Schools' Plumbing Issues Much Bigger Than Just Vandalism

J. Brent Tartamella •

I am writing this letter in response to the school wide emergency meeting held last week. I appreciate the time and effort of all involved to address this dire situation and for all of the staff who work tirelessly during unprecedented times to raise the next generation of Nantucket adults.

First, I was surprised at the lack of attendance. I know timing was poor and notice to parents was short. Nantucket life is hard with parents just trying to survive (literally) and time to sit for anything extra is minimal.

That said, I was hoping for a packed auditorium versus the 40 people in attendance. This shows two things:

1) how many parents on Nantucket are just trying to survive and have no extra time.

2) the apathy of the other parents who didn’t recognize this plea for help from the school administrators – those folks your kids spend more time with than you.

I totally appreciated the opportunity to come together as it gave a few of us the opportunity to talk about the real issue. While what is happening might present itself as a plumbing issue, the current state of affairs at the middle and high school is a culture crisis, a drug and addiction crisis, and a mental health crisis.

It’s hard to criticize anyone unless you walk in their shoes and as parents, we are close but our feet aren’t fully in the shoes of school administrators. Again, I applaud the administrator’s tireless efforts. This is a problem that starts at home and is spread throughout the community and then lands in the schools. We all look to the schools to solve it when in reality, this is a multifaceted community problem that will take an all-hands approach to solve.

The drugs and alcohol are everywhere. They have infiltrated the safe places our kids go from the school to athletics and the other youth support systems. The behavior has become so commonplace that it is normalized.

The school needs to be more aggressive but as I write, I also take more responsibility as I need to get more aggressive. But who also needs to get more aggressive is you, the School Committee, the Select Board, the chamber, the first responders, and everyone who allows this culture to exist by not pro-actively fighting for our kids every day.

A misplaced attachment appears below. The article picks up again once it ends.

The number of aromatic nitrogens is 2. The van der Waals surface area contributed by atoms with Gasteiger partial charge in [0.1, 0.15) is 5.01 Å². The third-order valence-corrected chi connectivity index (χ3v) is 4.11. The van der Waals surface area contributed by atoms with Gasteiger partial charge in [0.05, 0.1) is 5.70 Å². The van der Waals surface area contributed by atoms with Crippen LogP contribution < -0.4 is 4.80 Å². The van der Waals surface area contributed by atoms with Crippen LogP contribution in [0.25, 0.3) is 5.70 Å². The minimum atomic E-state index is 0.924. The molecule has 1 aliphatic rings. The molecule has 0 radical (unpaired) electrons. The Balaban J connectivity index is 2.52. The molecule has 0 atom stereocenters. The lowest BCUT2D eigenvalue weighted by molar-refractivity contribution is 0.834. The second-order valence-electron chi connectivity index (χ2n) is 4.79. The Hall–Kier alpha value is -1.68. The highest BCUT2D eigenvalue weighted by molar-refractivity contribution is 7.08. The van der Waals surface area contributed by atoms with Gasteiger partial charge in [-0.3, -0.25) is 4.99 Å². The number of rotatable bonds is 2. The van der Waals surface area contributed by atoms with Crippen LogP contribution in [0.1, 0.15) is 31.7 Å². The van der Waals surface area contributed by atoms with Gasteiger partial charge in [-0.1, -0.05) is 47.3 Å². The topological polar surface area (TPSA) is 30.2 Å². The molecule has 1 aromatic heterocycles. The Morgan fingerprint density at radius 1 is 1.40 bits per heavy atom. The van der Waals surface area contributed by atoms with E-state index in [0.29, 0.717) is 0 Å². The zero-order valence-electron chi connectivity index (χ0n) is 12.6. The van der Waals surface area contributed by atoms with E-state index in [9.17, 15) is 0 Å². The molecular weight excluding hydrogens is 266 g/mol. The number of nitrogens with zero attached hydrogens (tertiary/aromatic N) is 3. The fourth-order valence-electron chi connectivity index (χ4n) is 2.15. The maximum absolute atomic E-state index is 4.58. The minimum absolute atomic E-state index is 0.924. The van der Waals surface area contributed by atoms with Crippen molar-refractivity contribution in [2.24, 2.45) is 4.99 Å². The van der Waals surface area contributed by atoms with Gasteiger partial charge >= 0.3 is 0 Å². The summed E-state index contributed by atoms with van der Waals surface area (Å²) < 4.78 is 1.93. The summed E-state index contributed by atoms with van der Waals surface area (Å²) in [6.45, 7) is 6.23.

They say this is a $100K bill. Better ways to spend the $100K that we didn’t plan on spending – bring in speakers, bring in more mental health and emotional support leaders, bring back the drug dog as I call him, install metal vape detectors, institute random drug tests for athletes, bring in better bathroom procedures, work on a PR campaign with the community, with the chamber, with the Select Board. Spend money to create a better, more positive culture at the school so the kids are more invested in the school, their home and have more care concern and allegiance.

And of course, let’s talk risk reduction techniques. I don’t know, this isn’t my wheelhouse of expertise but maybe a difference could be made if we all do a little something and few parents said “hey this is an addiction problem. We’ve been to you and you’re not doing anything.” That could lead to solutions.

Another parent suggested a parent committee and a student committee to help support our school leaders in addressing this crisis. The school welcomed that idea so if this is our opportunity to get a committee of parents together and start to force the addiction and lifestyle issues, then great.

The culture of addiction has been going on too long and is too tolerated as normal behavior. The amount of vapes, marijuana and alcohol intake on a daily basis that is going on with children is astounding. As a community we have too many high-risk factors out here for the problem to be solved with an individual approach. We are an island for criminy sake. We should be able to solve what is brought onto this island!

To the community with boots on the ground and those that visit seasonally, we have a crisis. Thank you for reading my rant and thank you for emailing me your suggestions and letting me know how you can help. I can be reached at

Yes, I’m grateful for the school’s efforts, but the emergency is not plumbing. It’s a much bigger culture and addiction crisis that is going to cost a lot more than $100K. It’s going to cost the future of our Nantucket society and that price tag is worth more than any number we can write. Help.

J. Brent Tartamella

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